Pharyngula

How not to write an atheist book

Scott Aikin and Robert Talisse are coming out with a book called Reasonable Atheism, and they argued for some form of accommodationism in a recent blog entry. I left a brief comment in which I pointed out that they had misrepresented the Gnu Atheists in one section. This has prompted a rebuttal to various atheist arguments against their position, which is fine, except…well, let me show you. Here’s an excerpt of their long post.

Our claim, to be clear, is that the epistemic evaluation of beliefs is a task that is conceptually distinct from the epistemic evaluation of believers. Of course, the two tasks are not unrelated. But the aim of determining the truth of a statement is distinct from that of assigning epistemic blame or praise to a cognitive agent. The former is simply a matter of determining what the best evidence suggests. The latter is inherently a matter of assessing what the agent believes in light of the evidence she has, and her grasp of the evidence.

Our identification and analysis of that conflation, has gone almost entirely without comment. And where there has been mention of it, the comments confirm the need to make the distinction explicit.

To cite one example, P.Z. Myers includes in his response the claim that we have overlooked “the possibility that we’re dealing with bad ideas held for irrational reasons.” (Feb 7, 2011 10:36:49 PM) He thereby places his foot firmly in the bucket. The terms he italicizes in the phrases “bad ideas” and “irrational reasons” admit of the ambiguity we described. To explain, Abby’s idea can be bad for at least two reasons: (1) it is false, or (2) it is unsupported by the evidence Abby has. Myers’ term “irrational reason” is difficult to parse, since, typically it is agents and their actions that are assessable as rational or not; however, we suspect that Myers’ intended meaning is this: an irrational reason is one that an agent ought not endorse (or cite, or employ when drawing inferences, etc.). Thus clarified, “irrational reasons” similarly involves the imprecision we identify. Abby’s reason can be “irrational” for being (1) based on a false assessment of the relevant facts, or (2) unsupported by Abby’s own conception of the relevant facts.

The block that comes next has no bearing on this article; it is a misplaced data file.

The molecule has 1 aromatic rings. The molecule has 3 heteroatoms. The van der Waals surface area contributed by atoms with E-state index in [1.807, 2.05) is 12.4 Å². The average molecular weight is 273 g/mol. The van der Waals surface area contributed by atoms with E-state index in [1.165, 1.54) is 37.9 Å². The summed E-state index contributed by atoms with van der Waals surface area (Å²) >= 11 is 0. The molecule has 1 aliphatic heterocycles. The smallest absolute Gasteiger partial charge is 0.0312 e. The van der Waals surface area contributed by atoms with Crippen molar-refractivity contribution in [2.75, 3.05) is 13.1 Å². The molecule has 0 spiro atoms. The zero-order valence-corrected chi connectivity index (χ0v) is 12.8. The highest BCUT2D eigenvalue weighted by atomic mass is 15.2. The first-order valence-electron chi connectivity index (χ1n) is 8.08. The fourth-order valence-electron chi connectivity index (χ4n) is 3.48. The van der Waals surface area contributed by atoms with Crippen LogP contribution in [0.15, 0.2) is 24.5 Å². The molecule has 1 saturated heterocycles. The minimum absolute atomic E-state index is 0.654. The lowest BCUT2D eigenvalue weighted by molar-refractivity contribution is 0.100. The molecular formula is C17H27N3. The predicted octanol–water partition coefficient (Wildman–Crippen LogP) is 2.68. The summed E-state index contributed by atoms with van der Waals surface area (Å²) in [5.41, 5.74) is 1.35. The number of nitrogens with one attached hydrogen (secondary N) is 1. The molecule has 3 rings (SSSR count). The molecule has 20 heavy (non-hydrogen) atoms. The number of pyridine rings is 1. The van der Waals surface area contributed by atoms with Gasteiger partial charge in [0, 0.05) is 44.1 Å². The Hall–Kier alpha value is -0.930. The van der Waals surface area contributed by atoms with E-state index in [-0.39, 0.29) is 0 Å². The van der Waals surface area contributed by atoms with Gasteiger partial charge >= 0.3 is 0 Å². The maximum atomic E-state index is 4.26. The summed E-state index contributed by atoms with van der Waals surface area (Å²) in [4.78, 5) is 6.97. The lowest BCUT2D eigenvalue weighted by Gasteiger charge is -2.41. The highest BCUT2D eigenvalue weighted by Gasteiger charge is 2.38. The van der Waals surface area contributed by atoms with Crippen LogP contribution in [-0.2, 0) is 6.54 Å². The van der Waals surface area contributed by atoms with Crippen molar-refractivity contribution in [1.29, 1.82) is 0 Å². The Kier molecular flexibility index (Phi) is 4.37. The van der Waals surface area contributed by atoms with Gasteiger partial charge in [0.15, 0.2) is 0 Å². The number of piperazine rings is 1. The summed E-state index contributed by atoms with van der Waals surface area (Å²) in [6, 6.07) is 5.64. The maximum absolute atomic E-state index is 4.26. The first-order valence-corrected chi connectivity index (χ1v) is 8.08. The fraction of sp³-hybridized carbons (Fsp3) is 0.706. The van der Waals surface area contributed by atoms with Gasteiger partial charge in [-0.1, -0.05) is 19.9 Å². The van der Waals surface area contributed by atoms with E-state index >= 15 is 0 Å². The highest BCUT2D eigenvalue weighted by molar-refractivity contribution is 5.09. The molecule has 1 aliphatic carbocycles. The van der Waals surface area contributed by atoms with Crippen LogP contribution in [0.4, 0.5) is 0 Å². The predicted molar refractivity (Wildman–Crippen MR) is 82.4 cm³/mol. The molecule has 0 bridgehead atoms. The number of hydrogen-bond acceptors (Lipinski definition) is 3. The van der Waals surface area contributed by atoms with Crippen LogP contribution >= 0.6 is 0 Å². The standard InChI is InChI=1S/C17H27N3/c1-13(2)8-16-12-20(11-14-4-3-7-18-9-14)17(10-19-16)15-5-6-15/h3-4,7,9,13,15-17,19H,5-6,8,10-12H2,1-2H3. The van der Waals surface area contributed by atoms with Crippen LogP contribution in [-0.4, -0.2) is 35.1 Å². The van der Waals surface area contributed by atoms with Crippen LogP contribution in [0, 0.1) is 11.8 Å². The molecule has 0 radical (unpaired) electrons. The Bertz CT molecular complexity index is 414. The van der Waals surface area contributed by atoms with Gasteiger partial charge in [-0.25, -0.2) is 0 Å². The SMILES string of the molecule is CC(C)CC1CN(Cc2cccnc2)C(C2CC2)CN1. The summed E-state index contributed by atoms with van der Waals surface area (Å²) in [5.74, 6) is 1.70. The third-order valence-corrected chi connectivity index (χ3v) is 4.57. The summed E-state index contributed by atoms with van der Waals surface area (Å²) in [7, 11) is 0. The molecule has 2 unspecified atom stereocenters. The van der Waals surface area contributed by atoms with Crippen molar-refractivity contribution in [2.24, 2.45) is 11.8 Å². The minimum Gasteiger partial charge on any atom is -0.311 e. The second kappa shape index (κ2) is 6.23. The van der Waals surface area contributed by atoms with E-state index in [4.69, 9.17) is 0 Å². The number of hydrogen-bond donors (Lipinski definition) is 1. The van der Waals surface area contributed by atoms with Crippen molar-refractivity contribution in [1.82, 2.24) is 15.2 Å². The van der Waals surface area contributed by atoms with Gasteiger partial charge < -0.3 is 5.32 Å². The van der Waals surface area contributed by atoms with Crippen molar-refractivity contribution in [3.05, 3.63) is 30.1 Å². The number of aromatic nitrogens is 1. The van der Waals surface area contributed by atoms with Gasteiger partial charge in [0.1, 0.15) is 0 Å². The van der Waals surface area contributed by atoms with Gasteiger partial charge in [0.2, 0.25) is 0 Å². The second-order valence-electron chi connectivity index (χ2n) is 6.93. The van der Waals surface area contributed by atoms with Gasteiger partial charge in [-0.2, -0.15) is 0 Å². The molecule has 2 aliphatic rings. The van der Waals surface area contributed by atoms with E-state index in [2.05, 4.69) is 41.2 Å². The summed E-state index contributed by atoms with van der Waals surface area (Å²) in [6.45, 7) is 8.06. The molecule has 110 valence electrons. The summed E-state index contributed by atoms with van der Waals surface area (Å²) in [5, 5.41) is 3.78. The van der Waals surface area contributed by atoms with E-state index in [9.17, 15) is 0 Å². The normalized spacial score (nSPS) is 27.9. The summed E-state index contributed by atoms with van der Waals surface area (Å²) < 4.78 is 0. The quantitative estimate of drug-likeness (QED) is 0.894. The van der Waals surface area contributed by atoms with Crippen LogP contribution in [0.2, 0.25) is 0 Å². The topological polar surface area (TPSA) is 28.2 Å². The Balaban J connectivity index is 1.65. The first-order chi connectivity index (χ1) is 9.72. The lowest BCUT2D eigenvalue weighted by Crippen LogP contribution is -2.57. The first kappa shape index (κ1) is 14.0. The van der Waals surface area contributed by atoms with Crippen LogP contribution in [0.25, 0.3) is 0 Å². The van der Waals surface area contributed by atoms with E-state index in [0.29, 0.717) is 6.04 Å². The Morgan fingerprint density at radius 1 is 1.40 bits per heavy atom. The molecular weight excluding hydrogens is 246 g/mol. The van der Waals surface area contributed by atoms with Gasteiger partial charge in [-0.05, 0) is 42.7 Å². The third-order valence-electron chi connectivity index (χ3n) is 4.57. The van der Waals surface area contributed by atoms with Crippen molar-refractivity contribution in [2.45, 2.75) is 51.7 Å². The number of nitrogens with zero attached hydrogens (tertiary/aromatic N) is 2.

Dear sweet goddess of academic loquaciousness, is the whole book written in that style? Is anyone going to be able to read it? Those three paragraphs nearly killed me with their preening opacity! And, near as I can tell, all they’re doing is fussing over the conjunction of two words that they found incomprehensible.

I have now lost all interest in reading their work, because 1) it looks like it will put me to sleep, and 2) since I value truth, I have to point out that the third, fourth, and fifth words in the quote above are damnable lies. Lies, I tell you! Lies so perfidious that they’re probably planning to sneak off your screen and bugger your cats behind your back, while telling you that they’re praying to the saints above. Don’t trust them, not one bit. You might want to scroll them away so they don’t cause trouble.